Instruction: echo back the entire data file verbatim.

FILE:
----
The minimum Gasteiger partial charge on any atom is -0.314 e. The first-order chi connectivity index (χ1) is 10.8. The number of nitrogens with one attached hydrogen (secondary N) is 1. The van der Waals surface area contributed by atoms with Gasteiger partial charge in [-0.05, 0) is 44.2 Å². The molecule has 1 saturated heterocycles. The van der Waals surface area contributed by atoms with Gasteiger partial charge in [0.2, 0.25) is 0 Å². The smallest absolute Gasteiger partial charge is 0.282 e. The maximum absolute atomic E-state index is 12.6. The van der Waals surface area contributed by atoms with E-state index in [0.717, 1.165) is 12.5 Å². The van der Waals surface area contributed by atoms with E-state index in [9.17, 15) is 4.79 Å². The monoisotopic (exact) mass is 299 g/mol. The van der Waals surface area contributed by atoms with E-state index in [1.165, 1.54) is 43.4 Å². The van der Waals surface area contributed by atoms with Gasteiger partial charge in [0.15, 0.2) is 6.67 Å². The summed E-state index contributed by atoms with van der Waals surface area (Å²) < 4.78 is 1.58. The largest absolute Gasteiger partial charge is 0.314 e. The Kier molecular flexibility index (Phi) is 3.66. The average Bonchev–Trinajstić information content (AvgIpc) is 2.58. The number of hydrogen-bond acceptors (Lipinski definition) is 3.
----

The minimum Gasteiger partial charge on any atom is -0.314 e. The first-order chi connectivity index (χ1) is 10.8. The number of nitrogens with one attached hydrogen (secondary N) is 1. The van der Waals surface area contributed by atoms with Gasteiger partial charge in [-0.05, 0) is 44.2 Å². The molecule has 1 saturated heterocycles. The van der Waals surface area contributed by atoms with Gasteiger partial charge in [0.2, 0.25) is 0 Å². The smallest absolute Gasteiger partial charge is 0.282 e. The maximum absolute atomic E-state index is 12.6. The van der Waals surface area contributed by atoms with E-state index in [0.717, 1.165) is 12.5 Å². The van der Waals surface area contributed by atoms with E-state index in [9.17, 15) is 4.79 Å². The monoisotopic (exact) mass is 299 g/mol. The van der Waals surface area contributed by atoms with E-state index in [1.165, 1.54) is 43.4 Å². The van der Waals surface area contributed by atoms with Gasteiger partial charge in [0.15, 0.2) is 6.67 Å². The summed E-state index contributed by atoms with van der Waals surface area (Å²) < 4.78 is 1.58. The largest absolute Gasteiger partial charge is 0.314 e. The Kier molecular flexibility index (Phi) is 3.66. The average Bonchev–Trinajstić information content (AvgIpc) is 2.58. The number of hydrogen-bond acceptors (Lipinski definition) is 3.